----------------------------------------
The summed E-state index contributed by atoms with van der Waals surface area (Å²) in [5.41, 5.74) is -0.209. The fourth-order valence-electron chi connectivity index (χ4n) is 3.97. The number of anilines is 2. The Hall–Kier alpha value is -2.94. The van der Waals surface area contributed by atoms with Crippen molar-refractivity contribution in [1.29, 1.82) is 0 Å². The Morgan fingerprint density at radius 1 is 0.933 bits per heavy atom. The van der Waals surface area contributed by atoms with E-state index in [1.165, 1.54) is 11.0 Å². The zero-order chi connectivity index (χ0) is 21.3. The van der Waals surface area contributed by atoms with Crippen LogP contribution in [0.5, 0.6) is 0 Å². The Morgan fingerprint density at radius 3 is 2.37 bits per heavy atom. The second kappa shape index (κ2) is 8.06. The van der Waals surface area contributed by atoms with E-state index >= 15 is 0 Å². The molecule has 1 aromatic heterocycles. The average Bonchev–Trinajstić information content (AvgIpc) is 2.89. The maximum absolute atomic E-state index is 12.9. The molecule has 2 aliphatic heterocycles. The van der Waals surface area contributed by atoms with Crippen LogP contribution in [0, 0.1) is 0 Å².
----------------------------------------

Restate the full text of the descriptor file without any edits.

The summed E-state index contributed by atoms with van der Waals surface area (Å²) in [5.41, 5.74) is -0.209. The fourth-order valence-electron chi connectivity index (χ4n) is 3.97. The number of anilines is 2. The Hall–Kier alpha value is -2.94. The van der Waals surface area contributed by atoms with Crippen molar-refractivity contribution in [1.29, 1.82) is 0 Å². The Morgan fingerprint density at radius 1 is 0.933 bits per heavy atom. The van der Waals surface area contributed by atoms with E-state index in [1.165, 1.54) is 11.0 Å². The zero-order chi connectivity index (χ0) is 21.3. The van der Waals surface area contributed by atoms with Crippen LogP contribution in [0.5, 0.6) is 0 Å². The Morgan fingerprint density at radius 3 is 2.37 bits per heavy atom. The second kappa shape index (κ2) is 8.06. The van der Waals surface area contributed by atoms with E-state index >= 15 is 0 Å². The molecule has 1 aromatic heterocycles. The average Bonchev–Trinajstić information content (AvgIpc) is 2.89. The maximum absolute atomic E-state index is 12.9. The molecule has 2 aliphatic heterocycles. The van der Waals surface area contributed by atoms with Crippen LogP contribution in [0, 0.1) is 0 Å².